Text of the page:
Billions of these fat, ugly insects, up to 2 inches long, emerge from pencil-wide holes in the earth, where they have been feeding all those years. They crawl up anything they can find nearby: trees, walls, fences, even you if you stand still long enough. Then, like something out of The Invasion of the Body Snatchers, a cicada’s body splits open and a new insect emerges, winged and red-eyed, and then flies away, its hollow carcass still clinging to the wall or tree.

The cicadas lumber clumsily through the air, smacking into doors, walls, windows, you. I’ve resorted to batting them away with a racquetball racquet. They settle into trees and bushes and commence with their shrill buzzing.

The notorious Brood X (how creepy does that sound?) last emerged in 2004. (The X stands for 10—there are 15 known broods of periodic cicadas in eastern North America.) They began appearing in our yard on May 13. By May 22, their buzz-saw din was so piercing that at times I had to wear earplugs when I went outside.

For about five weeks, the cicadas did what cicadas do: make an ungodly racket, mate, and lay eggs. Then in a disgusting finale, they all died. Suddenly, driveways, sidewalks, and streets were littered with billions of big crunchy insect bodies.

Beware: Brood X will return again in 2022.


Tuesday, August 23, 2011, was my weekly work-at-home day. I was sitting outside at our patio table with my laptop, when, just after 1:50 p.m., the boards of the deck beneath me began to shake. I had experienced minor tremors before, both in New England and Bethesda. So I quickly concluded that this was one too. But this one was different. The shaking got stronger and just kept going.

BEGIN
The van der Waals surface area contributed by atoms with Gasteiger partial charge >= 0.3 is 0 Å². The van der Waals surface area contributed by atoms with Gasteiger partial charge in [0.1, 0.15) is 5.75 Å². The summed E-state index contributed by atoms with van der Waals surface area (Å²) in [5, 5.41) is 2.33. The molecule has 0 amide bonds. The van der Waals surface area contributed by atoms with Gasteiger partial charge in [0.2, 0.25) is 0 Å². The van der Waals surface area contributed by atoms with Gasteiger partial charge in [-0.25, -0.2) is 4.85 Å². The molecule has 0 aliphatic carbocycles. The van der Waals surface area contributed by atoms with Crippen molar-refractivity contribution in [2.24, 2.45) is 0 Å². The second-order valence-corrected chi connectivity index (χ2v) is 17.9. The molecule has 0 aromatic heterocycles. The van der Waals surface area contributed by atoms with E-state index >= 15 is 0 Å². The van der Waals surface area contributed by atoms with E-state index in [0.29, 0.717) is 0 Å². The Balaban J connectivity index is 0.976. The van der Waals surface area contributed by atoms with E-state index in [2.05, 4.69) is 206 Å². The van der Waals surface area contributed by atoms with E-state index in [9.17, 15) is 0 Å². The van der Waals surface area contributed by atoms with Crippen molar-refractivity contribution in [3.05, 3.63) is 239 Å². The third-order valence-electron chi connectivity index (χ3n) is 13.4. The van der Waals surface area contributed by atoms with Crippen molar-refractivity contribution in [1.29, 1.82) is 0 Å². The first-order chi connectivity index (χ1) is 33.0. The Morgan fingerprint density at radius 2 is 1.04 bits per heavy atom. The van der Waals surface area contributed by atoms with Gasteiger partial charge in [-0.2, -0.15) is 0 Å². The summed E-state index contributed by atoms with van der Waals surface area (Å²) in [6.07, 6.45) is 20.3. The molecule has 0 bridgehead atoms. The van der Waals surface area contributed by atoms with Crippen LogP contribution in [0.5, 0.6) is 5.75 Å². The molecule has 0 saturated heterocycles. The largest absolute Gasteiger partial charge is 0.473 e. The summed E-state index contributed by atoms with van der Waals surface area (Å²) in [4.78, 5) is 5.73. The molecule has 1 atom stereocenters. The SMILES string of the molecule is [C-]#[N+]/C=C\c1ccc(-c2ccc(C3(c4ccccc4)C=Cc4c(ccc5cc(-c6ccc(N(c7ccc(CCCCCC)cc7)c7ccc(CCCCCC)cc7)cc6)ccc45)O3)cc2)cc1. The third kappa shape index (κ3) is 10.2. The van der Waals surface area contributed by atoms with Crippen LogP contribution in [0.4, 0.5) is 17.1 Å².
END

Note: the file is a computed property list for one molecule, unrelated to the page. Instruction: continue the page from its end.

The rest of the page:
I stood up, one hand on the table to steady myself. I wish I had had the presence of mind to step down off the deck to feel what it was like on the ground. But I expected the shaking to stop at any moment. Instead, it went on and on. It must have continued for at least 40 seconds before it finally stopped.

In Washington, D.C., plaster rained down from the vaulted ceiling of Union Station, carved stone pinnacles and gargoyles crashed to the ground around Washington National Cathedral, and mortar shook loose from between the stones of the Washington Monument, panicking the tourists inside the swaying structure. Amazingly, no one was killed or seriously injured. Eight years later, damage to the cathedral is still being repaired.

The earthquake’s magnitude measured 5.8 on the seismic scale. That may not seem like a big deal to a Californian, but it was the strongest earthquake east of the Rocky Mountains since 1944, and the strongest ever recorded to emanate from the seismic zone of central Virginia. From its epicenter northwest of Richmond, the earthquake was felt as far south as Georgia, as far north as Maine and Canada, and as far west as Chicago. It may have been the most widely felt earthquake in U.S. history.

The Derecho

In the Washington area, 2012 would smash the record for the warmest year of all time, and the summer of 2012 would be the third hottest ever. By the end of June, we were already entering our hottest 11-day stretch ever recorded. On June 29 the temperature hit 104°. And then things unexpectedly got even worse.

Before the night of June 29–30, 2012, hardly anyone other than a meteorologist had ever heard of an especially violent kind of storm called a derecho. Strong summer storms are not uncommon around here. But no one—not even the meteorologists—had expected the powerful, fast-moving storm front that slammed like a tsunami into Washington that night.